What One (Bad) Review of My Movie Taught Me About Myself

Sophie Brooks, writer-director of The Boy Downstairs, on dealing with a particular kind of negative criticism, and the lesson she took from it.

I recently read a particularly negative review of my movie The Boy Downstairs. I probably shouldn’t be drawing attention to this kind of review since my movie only just came out and I’d like people to go see it (and there are plenty of positive reviews too, I promise!), but for the sake of this article, hear me out.

The review in question wasn’t merely a negative review. A negative film review can be critical of the film’s craft or address narrative issues without getting too personal. That kind of review can be hard to read, but I respect the opinion of the writer. The review that makes me shake my head in quiet desperation is the one that moves beyond criticism and seems to become downright mean. The writer might make assumptions or generalizations about me and my collaborators as people, or judge us based on superficial values that have nothing to do with the film or the story it’s telling. He or she will imagine a history of creative intentions and present them as truths.

Here’s the thing: film criticism isn’t the problem. There is, of course, great merit to intelligent criticism, both within the industry and in our culture at large. A positive review can call attention to a great film flying under the radar; a negative one can save a viewer (whose opinions generally align with the critics) from wasting their money and time at a movie they won’t enjoy on a Friday night. But what I’ve come to realize, as I experience my first feature being released at the same time as I finish a new script, is that for me, reading my own reviews – and risking stumbling across that kind of review – does more harm than good.

Here’s a short list of thoughts I had right before reading the review:
1. I can totally handle this. No matter what it says.
2. It’s just one person’s opinion, it won’t affect me.
3. Maybe they loved it. That would be cool.

Here’s a short list of thoughts I had immediately after reading the review:
1. LOL. This is funny.
2. This guy’s dumb. Whatever.

Here’s a short list of thoughts I had about 10 minutes later:
1. Oh no.
2. Am I talentless?
3. I’ll never work again.
4. Does everyone know I’m an imposter!?
5. Oh no.

I’ll admit it, I turn into a crazy person. I spiral into a dark hole. I contemplate calling the critic and explaining why I did that thing or why it happened that way. Defending myself, condemning myself. Napping. Spiraling more. Proclaiming to my mom: He just doesn’t get me!

It’s weird — I’m someone who openly welcomes criticism from friends and collaborators when I’m writing or editing, but reviews have challenged my identity as a filmmaker in a new and surprising way. The truth is, I think we all fantasize about that perfect Rotten Tomatoes score, however far-fetched it seems.

As the days pass, the sting lessens and perspective on what I’m doing and why I’m doing it comes back to me. I’ll say things like, “To each their own,” or “It just wasn’t his cup of tea.” I remember the great experiences I’ve had screening my film at festivals and recently attending the opening night screenings in front of an actual audience in a theater. But still, my ability to flash back to the harshest of comments seems to come with ease.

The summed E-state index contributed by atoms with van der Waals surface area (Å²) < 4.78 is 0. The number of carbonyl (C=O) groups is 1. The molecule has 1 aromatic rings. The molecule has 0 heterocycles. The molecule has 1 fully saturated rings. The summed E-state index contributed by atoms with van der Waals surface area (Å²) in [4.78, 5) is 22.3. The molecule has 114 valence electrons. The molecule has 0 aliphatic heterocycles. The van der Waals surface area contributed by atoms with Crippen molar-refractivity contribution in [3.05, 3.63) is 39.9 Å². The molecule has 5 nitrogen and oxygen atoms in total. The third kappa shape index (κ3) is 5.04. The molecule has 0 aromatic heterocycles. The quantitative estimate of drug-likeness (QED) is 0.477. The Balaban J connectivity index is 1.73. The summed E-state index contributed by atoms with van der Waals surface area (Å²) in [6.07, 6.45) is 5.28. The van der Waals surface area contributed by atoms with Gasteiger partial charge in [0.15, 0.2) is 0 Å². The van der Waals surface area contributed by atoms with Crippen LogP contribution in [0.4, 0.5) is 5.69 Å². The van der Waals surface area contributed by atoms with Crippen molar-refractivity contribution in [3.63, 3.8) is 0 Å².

The new script I’m finishing has been circulating in my head for the past five years, and now I’ve suddenly become fixated on the potential criticism I might receive for it. I’m worried that a critic might rip me apart for not being their definition of funny or sincere or brave or honest. I’ve had moments where I was actually afraid of writing.

But then I took a step back and realized something: this mental torment was a hell of my own making, and I could escape it.

I can’t let reviews make me so self-conscious that I feel stunted in my work. I can’t anticipate what people are going to like or not. In order to do the work, in order to get better, I must resist overthinking and instead listen to my gut and the people around me over an imaginary review of a script I haven’t even finished, let alone made into a movie. All I can do is try to grow as a filmmaker while remaining loyal to my inner voice. Because that loyalty is really all I can control.

Here’s a short list of why I’ve decided I will no longer seek out reviews, good or bad:
1. Every negative criticism I’ve read that I agree with, is one I already had of myself before someone else did.
2. The mean stuff serves me in no way. It just messes with my head.
3. Someone’s always going to tell me if there’s a really nice review of my film (usually my mom).

I’m never going to please everybody, and I have to be OK with that.

As they say, ignorance is bliss. Or, at least, it’s sanity.

Sophie Brooks grew up in London and Los Angeles and went on to get her BFA in Film and TV Production from NYU’s Tisch School of the Arts. Her first short film, Malcolm, won 2nd place at NYU’s New Visions and Voices Festival. She followed this up with Maple Leaves, which premiered at The Palm Spring International Short Film Festival in 2014. Her latest film, The Boy Downstairs, is currently in select theatres and available on VOD.